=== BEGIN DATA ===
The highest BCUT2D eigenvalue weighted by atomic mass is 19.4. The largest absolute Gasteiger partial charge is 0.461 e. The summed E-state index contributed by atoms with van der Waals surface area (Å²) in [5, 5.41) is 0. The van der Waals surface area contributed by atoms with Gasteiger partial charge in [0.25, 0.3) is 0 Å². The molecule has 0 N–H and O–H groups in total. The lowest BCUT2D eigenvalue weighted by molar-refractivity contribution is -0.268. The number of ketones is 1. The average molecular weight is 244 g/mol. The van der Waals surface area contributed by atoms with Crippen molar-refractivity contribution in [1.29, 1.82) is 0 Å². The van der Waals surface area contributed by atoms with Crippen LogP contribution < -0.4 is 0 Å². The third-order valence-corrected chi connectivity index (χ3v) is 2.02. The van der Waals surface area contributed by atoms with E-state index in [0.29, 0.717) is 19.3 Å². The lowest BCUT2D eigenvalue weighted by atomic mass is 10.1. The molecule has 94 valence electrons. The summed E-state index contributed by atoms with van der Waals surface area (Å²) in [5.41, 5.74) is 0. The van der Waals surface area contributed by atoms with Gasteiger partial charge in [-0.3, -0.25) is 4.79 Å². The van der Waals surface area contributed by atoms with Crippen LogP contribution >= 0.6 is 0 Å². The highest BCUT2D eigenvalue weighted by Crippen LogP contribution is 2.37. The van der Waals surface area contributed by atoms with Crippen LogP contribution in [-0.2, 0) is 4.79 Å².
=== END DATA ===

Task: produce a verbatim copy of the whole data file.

The highest BCUT2D eigenvalue weighted by atomic mass is 19.4. The largest absolute Gasteiger partial charge is 0.461 e. The summed E-state index contributed by atoms with van der Waals surface area (Å²) in [5, 5.41) is 0. The van der Waals surface area contributed by atoms with Gasteiger partial charge in [0.25, 0.3) is 0 Å². The molecule has 0 N–H and O–H groups in total. The lowest BCUT2D eigenvalue weighted by molar-refractivity contribution is -0.268. The number of ketones is 1. The average molecular weight is 244 g/mol. The van der Waals surface area contributed by atoms with Crippen molar-refractivity contribution in [1.29, 1.82) is 0 Å². The van der Waals surface area contributed by atoms with Crippen LogP contribution < -0.4 is 0 Å². The third-order valence-corrected chi connectivity index (χ3v) is 2.02. The van der Waals surface area contributed by atoms with E-state index in [0.29, 0.717) is 19.3 Å². The lowest BCUT2D eigenvalue weighted by atomic mass is 10.1. The molecule has 94 valence electrons. The summed E-state index contributed by atoms with van der Waals surface area (Å²) in [5.41, 5.74) is 0. The van der Waals surface area contributed by atoms with Gasteiger partial charge in [-0.3, -0.25) is 4.79 Å². The van der Waals surface area contributed by atoms with Crippen LogP contribution >= 0.6 is 0 Å². The highest BCUT2D eigenvalue weighted by Crippen LogP contribution is 2.37. The van der Waals surface area contributed by atoms with Crippen LogP contribution in [-0.2, 0) is 4.79 Å².